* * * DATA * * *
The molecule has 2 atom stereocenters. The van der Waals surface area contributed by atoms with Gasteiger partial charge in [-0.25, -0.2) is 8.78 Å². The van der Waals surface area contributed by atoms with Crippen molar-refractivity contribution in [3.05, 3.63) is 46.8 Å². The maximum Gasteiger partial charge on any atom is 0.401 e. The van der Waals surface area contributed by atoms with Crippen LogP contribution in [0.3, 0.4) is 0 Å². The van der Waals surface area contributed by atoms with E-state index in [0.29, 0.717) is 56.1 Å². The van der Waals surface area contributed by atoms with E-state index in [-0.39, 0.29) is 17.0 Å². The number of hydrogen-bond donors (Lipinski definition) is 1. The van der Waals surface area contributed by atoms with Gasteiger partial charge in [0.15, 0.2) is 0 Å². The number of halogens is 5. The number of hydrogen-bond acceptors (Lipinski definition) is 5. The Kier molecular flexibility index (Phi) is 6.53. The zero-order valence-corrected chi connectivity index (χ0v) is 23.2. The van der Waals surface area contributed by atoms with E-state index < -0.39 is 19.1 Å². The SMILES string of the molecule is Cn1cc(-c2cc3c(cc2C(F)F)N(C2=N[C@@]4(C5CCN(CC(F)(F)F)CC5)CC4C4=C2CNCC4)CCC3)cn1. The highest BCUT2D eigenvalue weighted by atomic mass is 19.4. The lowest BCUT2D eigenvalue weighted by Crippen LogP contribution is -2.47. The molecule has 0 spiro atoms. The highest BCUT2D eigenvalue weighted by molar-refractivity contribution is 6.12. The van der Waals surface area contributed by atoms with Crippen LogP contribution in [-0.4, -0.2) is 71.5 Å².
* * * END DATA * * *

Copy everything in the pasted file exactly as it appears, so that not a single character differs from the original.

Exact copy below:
The molecule has 2 atom stereocenters. The van der Waals surface area contributed by atoms with Gasteiger partial charge in [-0.25, -0.2) is 8.78 Å². The van der Waals surface area contributed by atoms with Crippen molar-refractivity contribution in [3.05, 3.63) is 46.8 Å². The maximum Gasteiger partial charge on any atom is 0.401 e. The van der Waals surface area contributed by atoms with Crippen LogP contribution in [0.3, 0.4) is 0 Å². The van der Waals surface area contributed by atoms with E-state index in [0.29, 0.717) is 56.1 Å². The van der Waals surface area contributed by atoms with E-state index in [-0.39, 0.29) is 17.0 Å². The number of hydrogen-bond donors (Lipinski definition) is 1. The van der Waals surface area contributed by atoms with Gasteiger partial charge in [0.15, 0.2) is 0 Å². The number of halogens is 5. The number of hydrogen-bond acceptors (Lipinski definition) is 5. The Kier molecular flexibility index (Phi) is 6.53. The zero-order valence-corrected chi connectivity index (χ0v) is 23.2. The van der Waals surface area contributed by atoms with E-state index < -0.39 is 19.1 Å². The SMILES string of the molecule is Cn1cc(-c2cc3c(cc2C(F)F)N(C2=N[C@@]4(C5CCN(CC(F)(F)F)CC5)CC4C4=C2CNCC4)CCC3)cn1. The highest BCUT2D eigenvalue weighted by atomic mass is 19.4. The lowest BCUT2D eigenvalue weighted by Crippen LogP contribution is -2.47. The molecule has 0 spiro atoms. The highest BCUT2D eigenvalue weighted by molar-refractivity contribution is 6.12. The van der Waals surface area contributed by atoms with Crippen LogP contribution in [-0.4, -0.2) is 71.5 Å².